Thursday, December 20, 2007

A Compassionate Conservative Shows His Compassion.

The always interesting Britain & America blog (note to self update blogroll soon), has a post about US immigration policy with respect to HIV carriers. A Conservative MEP, Charles Tannock, has complained about it thusly:
"If the new proposal becomes law it could mean that people who are HIV-positive are denied the chance to be reunited with family members and partners, or to work or study in America. The measures amount to an entrenchment of discrimination, in particular because they will disproportionately affect thousands of gay and bisexual people. I've raised this issue in a written parliamentary question to the EU Commission and Council because collectively they are likely to have considerable clout with the US authorities on this particular issue. The US is one of the only countries to place travel restrictions on people living with HIV and AIDS. America's policy places it alongside countries such as Saudi Arabia. It's unworthy of a country like America, with which we share common values of liberty and equality."
I don't have any strong views on the issue itself, although it isn't really the place of British politicians to lecture friendly countries on their immigration policies. There is a balance to be struck between liberty and public health and it may be an over reaction to restrict travel or it might not. It certainly seems a little bit pointless though in the context of the USA having few controls on illegal immigration from Latin America but I digress. The comment thread that subsequently unfolds is what interests me. Another MEP, Roger Helmer writes:

We really must get away from this concept of "indirect discrimination". The fact is that action against Aids is a legitimate public health measure. If it happens that a disproportionate number of Aids sufferers are homosexuals, that is no responsibility of the regulators, and no reason to dilute public health initiatives.

You might as well argue that our smoking ban in buildings is "indirect discrimination" against men, since more men than women smoke.

A reasonable point, one which you can either agree or disagree with, but it is well reasoned and cogently expressed. At which point another poster by the name of Justin Hinchcliffe who appears to be the Chairman of the Tottenham Conservative Association jumps in:
Sadly, and once again, Roger Helmer is showing his ignorance, lack of compassion and outright bigotry. He's a disgrace to not just the Conservative Party, but to the human race.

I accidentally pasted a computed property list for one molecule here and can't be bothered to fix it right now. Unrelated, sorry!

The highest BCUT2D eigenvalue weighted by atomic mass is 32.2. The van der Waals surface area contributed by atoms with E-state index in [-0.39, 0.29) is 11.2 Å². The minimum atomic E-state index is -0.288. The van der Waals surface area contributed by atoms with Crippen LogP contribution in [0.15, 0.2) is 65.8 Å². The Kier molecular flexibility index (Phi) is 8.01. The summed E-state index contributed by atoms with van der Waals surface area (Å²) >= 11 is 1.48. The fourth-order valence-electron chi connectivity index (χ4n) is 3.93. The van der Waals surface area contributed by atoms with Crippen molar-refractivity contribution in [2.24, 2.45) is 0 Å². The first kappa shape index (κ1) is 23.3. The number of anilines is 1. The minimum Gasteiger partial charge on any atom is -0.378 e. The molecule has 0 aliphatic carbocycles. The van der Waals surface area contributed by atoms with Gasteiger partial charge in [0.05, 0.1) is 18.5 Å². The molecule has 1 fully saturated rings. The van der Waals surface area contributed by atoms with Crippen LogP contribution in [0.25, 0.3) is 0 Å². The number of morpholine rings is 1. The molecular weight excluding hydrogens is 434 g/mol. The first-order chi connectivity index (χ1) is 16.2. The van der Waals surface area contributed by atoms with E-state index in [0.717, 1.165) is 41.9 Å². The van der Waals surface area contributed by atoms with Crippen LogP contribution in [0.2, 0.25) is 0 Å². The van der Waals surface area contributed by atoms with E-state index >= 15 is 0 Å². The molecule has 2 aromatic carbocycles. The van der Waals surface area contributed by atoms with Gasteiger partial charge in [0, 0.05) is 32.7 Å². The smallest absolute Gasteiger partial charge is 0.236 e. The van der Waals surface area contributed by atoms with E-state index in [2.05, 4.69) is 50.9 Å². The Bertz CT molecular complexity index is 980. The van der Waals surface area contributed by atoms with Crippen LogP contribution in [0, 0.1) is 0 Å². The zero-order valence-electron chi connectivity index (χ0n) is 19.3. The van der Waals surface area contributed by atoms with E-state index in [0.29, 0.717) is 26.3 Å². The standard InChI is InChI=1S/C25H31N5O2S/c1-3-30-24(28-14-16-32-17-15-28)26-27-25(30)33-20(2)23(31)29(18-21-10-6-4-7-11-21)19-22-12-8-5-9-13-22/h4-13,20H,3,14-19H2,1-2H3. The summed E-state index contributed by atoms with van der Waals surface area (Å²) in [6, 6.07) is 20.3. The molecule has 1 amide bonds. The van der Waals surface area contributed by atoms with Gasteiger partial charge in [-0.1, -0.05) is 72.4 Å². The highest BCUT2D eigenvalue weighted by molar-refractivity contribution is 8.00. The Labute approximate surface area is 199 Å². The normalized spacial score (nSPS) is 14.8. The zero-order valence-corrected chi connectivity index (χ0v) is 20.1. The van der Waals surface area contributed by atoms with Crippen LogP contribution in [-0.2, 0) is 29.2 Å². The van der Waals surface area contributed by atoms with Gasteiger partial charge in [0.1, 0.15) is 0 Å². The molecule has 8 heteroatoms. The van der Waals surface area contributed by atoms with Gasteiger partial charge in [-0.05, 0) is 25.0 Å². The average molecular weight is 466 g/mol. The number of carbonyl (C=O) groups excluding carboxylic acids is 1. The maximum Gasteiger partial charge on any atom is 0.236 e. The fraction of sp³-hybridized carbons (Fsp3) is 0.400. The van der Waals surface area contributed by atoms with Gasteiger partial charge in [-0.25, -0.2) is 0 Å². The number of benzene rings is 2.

Er, OK. This must be one of those new fangled compassionate conservatives who believe that any disagreement over whether allowing carriers of an infectious disease into one's country is a reasonable risk to take becomes sub human.

7 comments:

Justin Hinchcliffe said...

Hello and thanks for the 'name check'. It's the British government's job to protect and promote its citizens abroad - something Helmer does not see to grasp. Helmer's views and language are incompatible with today's Conservative Party.

JuliaM said...

"Er, OK. This must be one of those new fangled compassionate conservatives who believe that any disagreement over whether allowing carriers of an infectious disease into one's country is a reasonable risk to take becomes sub human."

Well, why argue against your opponent's view with logic or facts when you can just scream 'Bigot!!' (or 'racist') at them instead...?

"Helmer's views and language are incompatible with today's Conservative Party"

That's the party that is transforming itself into a touchy-feely PC clone of NuLabour under Dippy Dave, then...?

Small wonder it's losing staunch supporters hand over fist if this sentimental drivel is what it considers to be 'making tough decisions'.

DJ said...

Hey, the Nu Tories are just standing up for the fundamental human right to enter somebody else's country. I think it's in Magna Carta.

Ah no...I've just checked: apparently, 4 July is actually Independence Day, not Grovel To Eurosnots Day, so I guess we'll have to leave entry to America in the hands of Americans.

Ross said...
This comment has been removed by the author.
Ross said...

Justin,

Helmer's language was extremely mild, I don't see how anything he said could be taken as remotely inflammatory. Your view that differing opinions on public health disqualify someone from the human race genuinely are extreme.

jenny said...

It's hardly about ordinary citizens for gay,bi,lesbian...
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Bretwalda Edwin-Higham said...

So reasonable, in fact, that I can't disagree with anythng.